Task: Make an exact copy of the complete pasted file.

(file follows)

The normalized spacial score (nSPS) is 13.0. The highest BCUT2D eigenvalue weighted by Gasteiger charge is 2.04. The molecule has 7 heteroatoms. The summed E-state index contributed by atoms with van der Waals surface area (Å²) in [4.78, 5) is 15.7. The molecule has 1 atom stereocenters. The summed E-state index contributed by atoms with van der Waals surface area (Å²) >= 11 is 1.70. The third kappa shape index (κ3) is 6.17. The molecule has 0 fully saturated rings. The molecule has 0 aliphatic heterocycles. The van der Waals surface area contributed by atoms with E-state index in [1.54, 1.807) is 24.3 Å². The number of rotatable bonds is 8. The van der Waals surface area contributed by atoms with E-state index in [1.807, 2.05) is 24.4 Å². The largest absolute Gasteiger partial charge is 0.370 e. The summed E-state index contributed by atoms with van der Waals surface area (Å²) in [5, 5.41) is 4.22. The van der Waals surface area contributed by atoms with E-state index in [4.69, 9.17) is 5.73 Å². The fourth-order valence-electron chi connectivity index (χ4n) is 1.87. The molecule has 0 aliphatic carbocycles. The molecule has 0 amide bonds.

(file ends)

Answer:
The normalized spacial score (nSPS) is 13.0. The highest BCUT2D eigenvalue weighted by Gasteiger charge is 2.04. The molecule has 7 heteroatoms. The summed E-state index contributed by atoms with van der Waals surface area (Å²) in [4.78, 5) is 15.7. The molecule has 1 atom stereocenters. The summed E-state index contributed by atoms with van der Waals surface area (Å²) >= 11 is 1.70. The third kappa shape index (κ3) is 6.17. The molecule has 0 fully saturated rings. The molecule has 0 aliphatic heterocycles. The van der Waals surface area contributed by atoms with E-state index in [1.54, 1.807) is 24.3 Å². The number of rotatable bonds is 8. The van der Waals surface area contributed by atoms with E-state index in [1.807, 2.05) is 24.4 Å². The largest absolute Gasteiger partial charge is 0.370 e. The summed E-state index contributed by atoms with van der Waals surface area (Å²) in [5, 5.41) is 4.22. The van der Waals surface area contributed by atoms with E-state index in [4.69, 9.17) is 5.73 Å². The fourth-order valence-electron chi connectivity index (χ4n) is 1.87. The molecule has 0 aliphatic carbocycles. The molecule has 0 amide bonds.